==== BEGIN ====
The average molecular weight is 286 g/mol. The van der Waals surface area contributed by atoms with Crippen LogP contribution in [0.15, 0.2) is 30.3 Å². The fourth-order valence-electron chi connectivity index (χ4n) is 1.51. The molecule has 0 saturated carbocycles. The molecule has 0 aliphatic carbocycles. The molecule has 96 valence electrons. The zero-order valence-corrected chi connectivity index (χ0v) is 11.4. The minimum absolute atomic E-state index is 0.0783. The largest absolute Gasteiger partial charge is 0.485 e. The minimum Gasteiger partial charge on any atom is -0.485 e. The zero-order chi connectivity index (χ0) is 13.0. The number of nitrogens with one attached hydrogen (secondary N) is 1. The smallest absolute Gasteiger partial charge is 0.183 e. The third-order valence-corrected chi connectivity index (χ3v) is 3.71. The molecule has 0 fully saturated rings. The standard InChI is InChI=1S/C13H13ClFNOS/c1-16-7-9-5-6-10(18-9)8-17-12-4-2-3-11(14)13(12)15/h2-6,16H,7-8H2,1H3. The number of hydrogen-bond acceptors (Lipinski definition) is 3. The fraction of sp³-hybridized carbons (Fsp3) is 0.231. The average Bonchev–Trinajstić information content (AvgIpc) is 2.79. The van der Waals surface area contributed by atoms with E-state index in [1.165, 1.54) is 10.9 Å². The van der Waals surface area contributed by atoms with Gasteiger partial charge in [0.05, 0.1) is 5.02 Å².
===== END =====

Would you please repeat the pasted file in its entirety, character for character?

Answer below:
The average molecular weight is 286 g/mol. The van der Waals surface area contributed by atoms with Crippen LogP contribution in [0.15, 0.2) is 30.3 Å². The fourth-order valence-electron chi connectivity index (χ4n) is 1.51. The molecule has 0 saturated carbocycles. The molecule has 0 aliphatic carbocycles. The molecule has 96 valence electrons. The zero-order valence-corrected chi connectivity index (χ0v) is 11.4. The minimum absolute atomic E-state index is 0.0783. The largest absolute Gasteiger partial charge is 0.485 e. The minimum Gasteiger partial charge on any atom is -0.485 e. The zero-order chi connectivity index (χ0) is 13.0. The number of nitrogens with one attached hydrogen (secondary N) is 1. The smallest absolute Gasteiger partial charge is 0.183 e. The third-order valence-corrected chi connectivity index (χ3v) is 3.71. The molecule has 0 fully saturated rings. The standard InChI is InChI=1S/C13H13ClFNOS/c1-16-7-9-5-6-10(18-9)8-17-12-4-2-3-11(14)13(12)15/h2-6,16H,7-8H2,1H3. The number of hydrogen-bond acceptors (Lipinski definition) is 3. The fraction of sp³-hybridized carbons (Fsp3) is 0.231. The average Bonchev–Trinajstić information content (AvgIpc) is 2.79. The van der Waals surface area contributed by atoms with E-state index in [1.165, 1.54) is 10.9 Å². The van der Waals surface area contributed by atoms with Gasteiger partial charge in [0.05, 0.1) is 5.02 Å².